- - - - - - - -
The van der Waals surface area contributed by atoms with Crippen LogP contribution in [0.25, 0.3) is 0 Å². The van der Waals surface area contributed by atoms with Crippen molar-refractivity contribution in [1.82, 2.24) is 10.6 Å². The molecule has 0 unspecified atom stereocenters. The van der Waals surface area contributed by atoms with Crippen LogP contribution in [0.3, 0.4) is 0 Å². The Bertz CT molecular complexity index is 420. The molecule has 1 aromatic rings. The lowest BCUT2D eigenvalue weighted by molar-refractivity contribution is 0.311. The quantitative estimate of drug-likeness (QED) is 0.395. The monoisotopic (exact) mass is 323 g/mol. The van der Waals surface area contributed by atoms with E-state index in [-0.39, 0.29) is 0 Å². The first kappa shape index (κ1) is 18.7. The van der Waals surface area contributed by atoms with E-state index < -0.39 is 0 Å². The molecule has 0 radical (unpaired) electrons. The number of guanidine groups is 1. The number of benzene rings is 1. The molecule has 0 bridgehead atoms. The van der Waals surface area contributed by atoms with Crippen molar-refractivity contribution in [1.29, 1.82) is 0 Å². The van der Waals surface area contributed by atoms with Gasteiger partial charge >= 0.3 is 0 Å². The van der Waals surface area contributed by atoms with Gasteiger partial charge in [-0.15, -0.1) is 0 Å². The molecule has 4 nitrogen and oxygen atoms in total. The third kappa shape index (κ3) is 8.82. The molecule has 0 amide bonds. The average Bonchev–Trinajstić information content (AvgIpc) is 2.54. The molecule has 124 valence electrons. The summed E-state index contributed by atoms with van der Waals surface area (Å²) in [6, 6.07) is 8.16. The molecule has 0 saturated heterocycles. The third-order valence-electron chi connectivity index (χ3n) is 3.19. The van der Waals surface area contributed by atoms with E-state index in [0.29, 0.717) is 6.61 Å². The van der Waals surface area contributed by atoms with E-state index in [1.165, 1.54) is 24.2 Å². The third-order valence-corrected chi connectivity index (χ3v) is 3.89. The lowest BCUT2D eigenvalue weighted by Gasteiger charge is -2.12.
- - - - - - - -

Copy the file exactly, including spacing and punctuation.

The van der Waals surface area contributed by atoms with Crippen LogP contribution in [0.25, 0.3) is 0 Å². The van der Waals surface area contributed by atoms with Crippen molar-refractivity contribution in [1.82, 2.24) is 10.6 Å². The molecule has 0 unspecified atom stereocenters. The van der Waals surface area contributed by atoms with Crippen LogP contribution in [0.3, 0.4) is 0 Å². The Bertz CT molecular complexity index is 420. The molecule has 1 aromatic rings. The lowest BCUT2D eigenvalue weighted by molar-refractivity contribution is 0.311. The quantitative estimate of drug-likeness (QED) is 0.395. The monoisotopic (exact) mass is 323 g/mol. The van der Waals surface area contributed by atoms with E-state index in [-0.39, 0.29) is 0 Å². The first kappa shape index (κ1) is 18.7. The van der Waals surface area contributed by atoms with E-state index < -0.39 is 0 Å². The molecule has 0 radical (unpaired) electrons. The number of guanidine groups is 1. The number of benzene rings is 1. The molecule has 0 bridgehead atoms. The van der Waals surface area contributed by atoms with Crippen molar-refractivity contribution in [1.29, 1.82) is 0 Å². The van der Waals surface area contributed by atoms with Gasteiger partial charge >= 0.3 is 0 Å². The van der Waals surface area contributed by atoms with Gasteiger partial charge in [-0.15, -0.1) is 0 Å². The molecule has 4 nitrogen and oxygen atoms in total. The third kappa shape index (κ3) is 8.82. The molecule has 0 amide bonds. The average Bonchev–Trinajstić information content (AvgIpc) is 2.54. The molecule has 124 valence electrons. The summed E-state index contributed by atoms with van der Waals surface area (Å²) in [6, 6.07) is 8.16. The molecule has 0 saturated heterocycles. The third-order valence-electron chi connectivity index (χ3n) is 3.19. The van der Waals surface area contributed by atoms with E-state index in [0.29, 0.717) is 6.61 Å². The van der Waals surface area contributed by atoms with E-state index in [1.165, 1.54) is 24.2 Å². The third-order valence-corrected chi connectivity index (χ3v) is 3.89. The lowest BCUT2D eigenvalue weighted by Gasteiger charge is -2.12.